Last summer, I completed training to become an on-call advocate for survivors of domestic and sexual violence. My primary duty is to answer the hotline phone after business hours. The types of calls range from rescheduling appointments with fulltime advocates to being called in to perform on-site services for sexual assault examinations at the local hospital. Calls to this hotline are all to be taken seriously. There is no way to predict what types of phone calls will be received during a shift.
The first time that I worked an on-call shift, I was incredibly nervous!
What if I don't hear the phone ring in the middle of the night?
What if the phone service isn't very good?
What if I get a call while I'm already on the line?
What if I get called to the hospital?
What if I do not know the answer to a question right away?
What if I mess up?
How often is the phone going to ring?
The first time I worked an on-call shift, I just stared at the on-call phone for the first hour of my shift. I just kept wondering why the phone was not ringing yet. I had the phone for an entire hour and nothing happened not even the following hour or the next.
When I answered my first phone call, I realized that all the nerves dissipated and I was entirely focused on the person who was speaking on the other phone line.
I assumed that this feeling would subside after I had more experience working the on-call phone. However, even after doing this volunteer work for several months, and gaining experience with a wide variety of types of calls, I was finding myself still super nervous. From the minute I would turn the on-call phone on, to the last few seconds of the 16-hour shift, I always felt on-edge when the phone was not ringing.
Then I had a realization.
Mindfulness is the act of paying attention in a particular way, on purpose and nonjudgmentally. When you are mindful, you are completely immersed in the reality of what is commencing in real life, not ruminating about past experiences or worrying about what may (or may not!) happen in the future. Your mind is linked with your physical body, right here in the present and nowhere else.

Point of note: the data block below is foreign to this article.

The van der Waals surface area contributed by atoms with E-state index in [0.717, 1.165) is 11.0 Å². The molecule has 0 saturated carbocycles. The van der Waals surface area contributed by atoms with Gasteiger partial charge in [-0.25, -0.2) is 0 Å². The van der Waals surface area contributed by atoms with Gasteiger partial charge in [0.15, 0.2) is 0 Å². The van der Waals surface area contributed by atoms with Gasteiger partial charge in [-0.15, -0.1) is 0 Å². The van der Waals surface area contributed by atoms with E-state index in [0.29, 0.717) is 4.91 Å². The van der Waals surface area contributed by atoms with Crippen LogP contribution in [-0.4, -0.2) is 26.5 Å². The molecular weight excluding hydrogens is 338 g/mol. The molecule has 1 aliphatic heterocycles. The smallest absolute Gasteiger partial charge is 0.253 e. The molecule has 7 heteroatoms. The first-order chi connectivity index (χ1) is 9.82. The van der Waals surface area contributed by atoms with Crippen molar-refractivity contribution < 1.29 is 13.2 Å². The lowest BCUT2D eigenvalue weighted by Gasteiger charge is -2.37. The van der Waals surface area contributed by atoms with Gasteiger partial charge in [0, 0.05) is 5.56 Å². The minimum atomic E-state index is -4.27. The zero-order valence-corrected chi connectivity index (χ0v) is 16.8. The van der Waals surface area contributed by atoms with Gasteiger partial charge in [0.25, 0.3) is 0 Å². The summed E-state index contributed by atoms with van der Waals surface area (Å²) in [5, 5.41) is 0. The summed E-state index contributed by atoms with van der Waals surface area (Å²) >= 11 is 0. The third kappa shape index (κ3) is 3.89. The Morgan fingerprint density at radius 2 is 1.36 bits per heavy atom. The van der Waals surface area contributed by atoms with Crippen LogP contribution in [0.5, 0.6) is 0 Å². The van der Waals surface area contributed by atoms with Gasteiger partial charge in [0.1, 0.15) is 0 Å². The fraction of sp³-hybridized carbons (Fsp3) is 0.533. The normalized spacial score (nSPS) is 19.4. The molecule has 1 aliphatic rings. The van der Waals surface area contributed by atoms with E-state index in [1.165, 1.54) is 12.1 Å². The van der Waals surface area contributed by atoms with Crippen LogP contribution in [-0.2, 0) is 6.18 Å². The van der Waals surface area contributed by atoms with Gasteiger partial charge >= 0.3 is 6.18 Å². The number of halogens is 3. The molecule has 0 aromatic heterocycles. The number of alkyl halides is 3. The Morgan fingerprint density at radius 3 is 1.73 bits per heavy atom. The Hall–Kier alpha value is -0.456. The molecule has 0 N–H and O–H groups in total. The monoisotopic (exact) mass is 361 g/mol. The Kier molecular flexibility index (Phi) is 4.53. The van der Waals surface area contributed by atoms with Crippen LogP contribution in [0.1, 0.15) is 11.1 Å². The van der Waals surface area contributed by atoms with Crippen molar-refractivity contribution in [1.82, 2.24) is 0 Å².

I needed to be mindful when on-call. Rather than worrying about when (or if!) the phone was going to ring, I needed to continue being present with other things that were going on. When the phone actually rings, then it was even more crucial to be mindful because I needed to give the caller my entire attention in order to be able to assist them to the best of my abilities.
The opposite of mindfulness is worrying about how things unfold in the future. Constantly worrying about the next phone call was not helpful at all. Personally, it increased my stress hormones for no reason. I was unable to get anything accomplished and would never sleep through the night because I was so anxious about the phone ringing. There have been a couple of times when I never even received a call for an entire shift. There have also been a couple of times when I received back to back to back calls followed by a trip to the hospital for on-site advocacy.
This reiterates the unpredictability of on-call work while simultaneously demonstrating the need for being mindful while working.
You are always able to figure out what to do to help the person calling in. On-call work is challenging, yet immensely rewarding. The most nerve-wracking part seems to be waiting for that phone to ring. Here's a friendly reminder to anyone who takes on the amazing act of on-call work: stay mindful because it will help you to personally get accustomed to having the on-call phone with you without over-stressing and it will allow you to be in a much better mental state to answer and fully assist people when you finally do get that phone call.